In reviewing a trial court's ruling denying a motion to suppress, all presumptions are in favor of the trial court's factual findings, whether express or implied, if supported by substantial evidence. However, we decide independently whether the officer's conduct in performing the traffic stop and conducting the search was constitutionally reasonable. (People v. Glaser (1995) 11 Cal.4th 354, 362.)

To justify an investigative stop or detention, an officer must have specific and articulable facts causing him to entertain a reasonably objective suspicion that some activity relating to crime has occurred or is about to occur and the person to be detained is involved in that activity. (People v. Aldridge (1984) 35 Cal.3d 473, 478.) The reasonable suspicion standard applies to vehicle stops. (People v. White (2003) 107 Cal.App.4th 636, 641;U.S. v. Lopez-Soto (9th Cir.2000) 205 F.3d 1101, 1104.) Thus, a reasonable suspicion that a driver is violating the Vehicle Code justifies an investigative traffic stop. (Veh.Code, § 2806; In re Justin K. (2002) 98 Cal.App.4th 695, 700 (Justin K.).)

It is immaterial that the officers relied on the wrong Vehicle Code section, so long as their suspicions of a Vehicle Code violation were objectively reasonable. (Justin K., supra, 98 Cal.App.4th at p. 700.) However, if an officer makes a stop based on objective facts that could not constitute a violation, the officer's suspicions cannot be considered reasonable. (Ibid.)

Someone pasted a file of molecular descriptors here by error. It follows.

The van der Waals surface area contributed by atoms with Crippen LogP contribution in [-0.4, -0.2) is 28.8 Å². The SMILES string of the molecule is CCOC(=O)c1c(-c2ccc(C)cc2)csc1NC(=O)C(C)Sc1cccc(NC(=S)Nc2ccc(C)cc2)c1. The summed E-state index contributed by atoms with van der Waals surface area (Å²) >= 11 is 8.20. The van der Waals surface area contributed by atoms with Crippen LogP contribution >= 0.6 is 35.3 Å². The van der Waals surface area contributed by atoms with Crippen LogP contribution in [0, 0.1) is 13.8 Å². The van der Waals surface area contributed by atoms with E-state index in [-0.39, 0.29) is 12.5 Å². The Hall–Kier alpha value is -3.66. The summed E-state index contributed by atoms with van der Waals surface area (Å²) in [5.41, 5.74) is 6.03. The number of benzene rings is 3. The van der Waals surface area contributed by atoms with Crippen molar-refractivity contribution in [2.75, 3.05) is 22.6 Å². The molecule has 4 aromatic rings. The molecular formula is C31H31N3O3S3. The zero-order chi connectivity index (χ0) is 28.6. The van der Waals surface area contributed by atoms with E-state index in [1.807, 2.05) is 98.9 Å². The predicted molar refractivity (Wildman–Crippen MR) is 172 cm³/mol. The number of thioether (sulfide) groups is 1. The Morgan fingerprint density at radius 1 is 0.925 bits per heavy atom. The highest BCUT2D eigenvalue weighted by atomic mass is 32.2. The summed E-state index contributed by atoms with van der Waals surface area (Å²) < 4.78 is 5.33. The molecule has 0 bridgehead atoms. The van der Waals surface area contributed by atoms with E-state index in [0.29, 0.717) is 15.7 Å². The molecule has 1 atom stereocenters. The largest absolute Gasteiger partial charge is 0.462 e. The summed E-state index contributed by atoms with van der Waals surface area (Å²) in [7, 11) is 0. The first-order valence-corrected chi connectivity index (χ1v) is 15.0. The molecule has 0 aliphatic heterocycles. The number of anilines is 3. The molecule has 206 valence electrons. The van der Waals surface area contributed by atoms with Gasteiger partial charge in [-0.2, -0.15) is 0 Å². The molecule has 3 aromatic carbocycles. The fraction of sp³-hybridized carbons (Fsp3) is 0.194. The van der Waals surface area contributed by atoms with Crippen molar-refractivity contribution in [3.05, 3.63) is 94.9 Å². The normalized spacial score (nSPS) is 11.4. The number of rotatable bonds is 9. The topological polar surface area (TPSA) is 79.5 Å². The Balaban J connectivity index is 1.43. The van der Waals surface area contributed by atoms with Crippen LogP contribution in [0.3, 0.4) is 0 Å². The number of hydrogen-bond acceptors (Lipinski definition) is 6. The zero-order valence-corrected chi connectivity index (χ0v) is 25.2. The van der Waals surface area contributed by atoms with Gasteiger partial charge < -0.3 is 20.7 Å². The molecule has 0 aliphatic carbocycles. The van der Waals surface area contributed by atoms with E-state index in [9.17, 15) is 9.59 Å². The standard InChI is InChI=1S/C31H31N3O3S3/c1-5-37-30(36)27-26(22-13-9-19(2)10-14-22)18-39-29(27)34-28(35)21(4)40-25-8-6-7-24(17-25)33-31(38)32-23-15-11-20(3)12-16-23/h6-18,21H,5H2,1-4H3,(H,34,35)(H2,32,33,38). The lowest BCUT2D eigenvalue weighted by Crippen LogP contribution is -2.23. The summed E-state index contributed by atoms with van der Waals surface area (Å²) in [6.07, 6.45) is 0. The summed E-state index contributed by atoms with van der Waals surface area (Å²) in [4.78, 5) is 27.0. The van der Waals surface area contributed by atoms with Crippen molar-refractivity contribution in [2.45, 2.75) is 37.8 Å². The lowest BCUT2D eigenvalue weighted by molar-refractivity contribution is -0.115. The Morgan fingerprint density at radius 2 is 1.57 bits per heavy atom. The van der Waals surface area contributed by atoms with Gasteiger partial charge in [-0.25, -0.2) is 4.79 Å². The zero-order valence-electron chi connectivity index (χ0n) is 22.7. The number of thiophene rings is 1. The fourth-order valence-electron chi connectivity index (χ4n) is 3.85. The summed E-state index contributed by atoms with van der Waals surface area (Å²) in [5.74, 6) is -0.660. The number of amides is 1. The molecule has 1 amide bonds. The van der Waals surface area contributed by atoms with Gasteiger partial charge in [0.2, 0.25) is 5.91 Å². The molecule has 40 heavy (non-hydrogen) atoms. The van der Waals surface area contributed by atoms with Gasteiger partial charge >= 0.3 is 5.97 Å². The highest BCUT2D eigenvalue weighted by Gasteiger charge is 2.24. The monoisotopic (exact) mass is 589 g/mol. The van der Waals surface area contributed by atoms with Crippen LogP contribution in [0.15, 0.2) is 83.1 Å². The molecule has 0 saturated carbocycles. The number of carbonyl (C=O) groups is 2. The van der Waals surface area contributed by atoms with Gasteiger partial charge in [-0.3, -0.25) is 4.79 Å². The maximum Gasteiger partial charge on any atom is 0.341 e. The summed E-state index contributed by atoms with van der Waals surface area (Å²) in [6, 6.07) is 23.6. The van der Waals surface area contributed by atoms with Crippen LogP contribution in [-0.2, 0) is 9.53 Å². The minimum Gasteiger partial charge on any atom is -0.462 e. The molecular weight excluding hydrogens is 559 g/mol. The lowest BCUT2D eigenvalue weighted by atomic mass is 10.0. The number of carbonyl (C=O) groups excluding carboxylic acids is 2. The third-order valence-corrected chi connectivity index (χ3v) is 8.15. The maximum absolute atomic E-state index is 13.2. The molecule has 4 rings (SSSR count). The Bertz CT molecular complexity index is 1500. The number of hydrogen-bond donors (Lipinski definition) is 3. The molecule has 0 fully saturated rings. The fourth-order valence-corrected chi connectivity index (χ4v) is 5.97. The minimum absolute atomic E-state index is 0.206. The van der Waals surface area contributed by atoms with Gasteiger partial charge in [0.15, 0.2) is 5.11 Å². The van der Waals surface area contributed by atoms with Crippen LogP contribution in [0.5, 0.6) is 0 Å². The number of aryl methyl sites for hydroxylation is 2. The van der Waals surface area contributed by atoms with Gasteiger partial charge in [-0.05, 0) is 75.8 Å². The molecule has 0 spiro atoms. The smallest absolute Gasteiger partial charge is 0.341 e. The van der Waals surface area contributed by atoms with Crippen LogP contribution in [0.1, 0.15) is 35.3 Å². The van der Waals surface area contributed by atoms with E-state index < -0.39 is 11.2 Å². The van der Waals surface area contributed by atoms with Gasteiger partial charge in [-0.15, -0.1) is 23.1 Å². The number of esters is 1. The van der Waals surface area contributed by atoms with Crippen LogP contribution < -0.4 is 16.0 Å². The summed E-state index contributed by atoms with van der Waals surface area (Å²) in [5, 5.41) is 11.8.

Defendant asserts that in light of Vehicle Code section 25251.5, subdivision (c) (hereafter Veh.Code, § 25251.5(c)), the officers' account proves they observed nothing illegal. Section 25251.5(c) provides: "Any stoplamp or supplemental stoplamp required or permitted by Section 24603 may be equipped so as to flash not more than four times within the first four seconds after actuation by application of the brakes." According to defendant, the flickering of his taillight as observed by the officers constituted "flash [ing]" within the meaning of section 25251.5(c), because they did not testify that they saw his taillight "flickering" or "flashing" more than four times in four seconds. Furthermore, the officers must have been unaware of this provision, as they did not mention it in their testimony. Thus, in defendant's view, the officers stopped him under a mistake of law after having observed only legal activity. Because they lacked objectively reasonable suspicion of a Vehicle Code violation, the traffic stop was unlawful.

We may not consider defendant's argument directly because he did not raise it in the trial court. On a motion to suppress evidence, the defendant must state the grounds for suppression with appropriate specificity. (Pen.Code, § 1538.5, subd. (a)(2); People v. Williams (1999) 20 Cal.4th 119, 130-131(Williams).) He may not raise a new ground for suppression on appeal. (Williams, at p. 131.) And because defendant had the burden to show why the evidence was illegally obtained, we may not find the trial court erred by failing to consider an argument that was not made.